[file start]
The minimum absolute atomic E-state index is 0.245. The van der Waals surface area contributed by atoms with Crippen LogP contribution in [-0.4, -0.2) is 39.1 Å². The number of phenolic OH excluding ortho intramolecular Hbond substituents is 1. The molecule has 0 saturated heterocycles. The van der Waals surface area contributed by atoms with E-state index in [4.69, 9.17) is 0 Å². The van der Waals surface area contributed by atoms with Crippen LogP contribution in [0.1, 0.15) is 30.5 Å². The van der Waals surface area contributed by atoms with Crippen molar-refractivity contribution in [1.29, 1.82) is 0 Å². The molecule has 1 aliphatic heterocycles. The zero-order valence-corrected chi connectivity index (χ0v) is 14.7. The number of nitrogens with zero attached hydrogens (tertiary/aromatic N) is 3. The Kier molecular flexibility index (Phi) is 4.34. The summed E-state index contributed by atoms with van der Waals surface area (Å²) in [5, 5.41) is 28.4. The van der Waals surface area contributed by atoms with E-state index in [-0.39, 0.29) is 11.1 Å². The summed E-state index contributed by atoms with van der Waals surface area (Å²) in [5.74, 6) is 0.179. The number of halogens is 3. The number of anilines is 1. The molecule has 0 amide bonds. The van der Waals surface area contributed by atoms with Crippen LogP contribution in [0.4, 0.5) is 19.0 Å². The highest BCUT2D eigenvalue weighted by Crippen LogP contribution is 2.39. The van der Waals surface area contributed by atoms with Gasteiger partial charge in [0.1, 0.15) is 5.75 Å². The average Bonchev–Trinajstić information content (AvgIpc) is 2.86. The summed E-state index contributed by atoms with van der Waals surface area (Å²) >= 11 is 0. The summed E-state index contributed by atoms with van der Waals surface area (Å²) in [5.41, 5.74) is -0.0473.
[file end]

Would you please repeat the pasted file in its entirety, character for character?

The minimum absolute atomic E-state index is 0.245. The van der Waals surface area contributed by atoms with Crippen LogP contribution in [-0.4, -0.2) is 39.1 Å². The number of phenolic OH excluding ortho intramolecular Hbond substituents is 1. The molecule has 0 saturated heterocycles. The van der Waals surface area contributed by atoms with E-state index in [4.69, 9.17) is 0 Å². The van der Waals surface area contributed by atoms with Crippen LogP contribution in [0.1, 0.15) is 30.5 Å². The van der Waals surface area contributed by atoms with Crippen molar-refractivity contribution in [1.29, 1.82) is 0 Å². The molecule has 1 aliphatic heterocycles. The zero-order valence-corrected chi connectivity index (χ0v) is 14.7. The number of nitrogens with zero attached hydrogens (tertiary/aromatic N) is 3. The Kier molecular flexibility index (Phi) is 4.34. The summed E-state index contributed by atoms with van der Waals surface area (Å²) in [5, 5.41) is 28.4. The van der Waals surface area contributed by atoms with E-state index in [-0.39, 0.29) is 11.1 Å². The summed E-state index contributed by atoms with van der Waals surface area (Å²) in [5.74, 6) is 0.179. The number of halogens is 3. The number of anilines is 1. The molecule has 0 amide bonds. The van der Waals surface area contributed by atoms with Crippen LogP contribution in [0.4, 0.5) is 19.0 Å². The highest BCUT2D eigenvalue weighted by Crippen LogP contribution is 2.39. The van der Waals surface area contributed by atoms with Gasteiger partial charge in [0.1, 0.15) is 5.75 Å². The average Bonchev–Trinajstić information content (AvgIpc) is 2.86. The summed E-state index contributed by atoms with van der Waals surface area (Å²) >= 11 is 0. The summed E-state index contributed by atoms with van der Waals surface area (Å²) in [5.41, 5.74) is -0.0473.